Of course, any driver needs to have a good grasp on the laws and rules of the road and, because teens don’t have much experience, it’s important to have regular conversations about safe driving. How teens drive doesn’t just depend on them. It depends on you, too!

Winter Storms

Winter Storms Ahead: Are You Ready?

We admit it. As insurance professionals, our picture of winter isn’t always cozy. Winter storms mean traffic jams, hillsides turning to sheets of ice, and cars sliding around like hockey pucks. Cold temperatures can cause pipes to burst, ice damming on your roof, and other damage. Heating your home with fireplaces and space heaters can increase the risk of fire.

A picture-perfect winter requires a few precautions

Here are a few tips to help reduce weather-related hassles this winter.

Winter-proof your car with good snow tires, new wiper blades, antifreeze, and emergency road supplies.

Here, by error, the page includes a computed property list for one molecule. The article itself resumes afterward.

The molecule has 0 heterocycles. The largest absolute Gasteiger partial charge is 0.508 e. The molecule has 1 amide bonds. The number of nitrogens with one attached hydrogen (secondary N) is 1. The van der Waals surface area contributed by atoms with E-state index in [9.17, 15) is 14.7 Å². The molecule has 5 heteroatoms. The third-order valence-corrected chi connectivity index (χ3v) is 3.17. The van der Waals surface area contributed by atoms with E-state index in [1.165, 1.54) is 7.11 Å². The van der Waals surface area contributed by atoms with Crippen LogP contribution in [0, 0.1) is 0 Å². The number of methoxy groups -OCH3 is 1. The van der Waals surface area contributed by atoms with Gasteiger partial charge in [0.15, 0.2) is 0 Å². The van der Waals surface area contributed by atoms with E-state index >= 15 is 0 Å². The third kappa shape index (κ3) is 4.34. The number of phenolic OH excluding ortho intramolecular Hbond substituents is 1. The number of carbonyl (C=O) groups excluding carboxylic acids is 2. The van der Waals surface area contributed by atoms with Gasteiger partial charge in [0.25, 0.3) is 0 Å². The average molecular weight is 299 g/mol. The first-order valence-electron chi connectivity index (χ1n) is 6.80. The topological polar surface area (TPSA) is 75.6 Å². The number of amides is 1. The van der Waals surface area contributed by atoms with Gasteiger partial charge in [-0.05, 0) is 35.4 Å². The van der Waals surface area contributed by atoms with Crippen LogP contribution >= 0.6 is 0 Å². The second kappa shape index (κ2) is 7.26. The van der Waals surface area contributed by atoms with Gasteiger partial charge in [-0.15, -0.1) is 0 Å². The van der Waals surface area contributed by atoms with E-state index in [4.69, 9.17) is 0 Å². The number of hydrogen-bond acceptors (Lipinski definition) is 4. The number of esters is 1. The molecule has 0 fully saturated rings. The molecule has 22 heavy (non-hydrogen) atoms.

Keep your attic cool to help prevent ice dams. Insulate the attic floor and make sure it is well-ventilated.

Do not overload circuits with holiday decorations or space heaters.

When winter storms hit, be smart

If you do not have to drive, stay put. If you must drive, make sure you’ve winterized your car and have a full tank of gas.

When the air is cold, keep bath and kitchen cabinet doors open so warm air can circulate around pipes under sinks. If pipes do freeze, let them thaw normally—they’ll be less likely to burst.

And if the power is out, make sure you avoid leaving candles or fireplaces burning unattended. If you use a portable generator, follow the instructions and do not use it indoors.

Know what your insurance covers

We want to help you rest easy.  You will be more relaxed when you know you have prepared your property to lessen the chance of winter storm damage. Check your insurance policy to see what is covered and to confirm the deductible you have chosen.

If you have any questions about your coverage, call us at the Insurance Center of Milwaukee and we will help you review your options.

Insurance Tips for College-Bound

A Few Tips for the Parents of the College-Bound

College is expensive enough without the added cost of unexpected accidents or theft, not covered by your insurance policy. If you have a student heading away to school, here are a few tips to help get the most out of your coverage.

HOMEOWNERS (varies by state)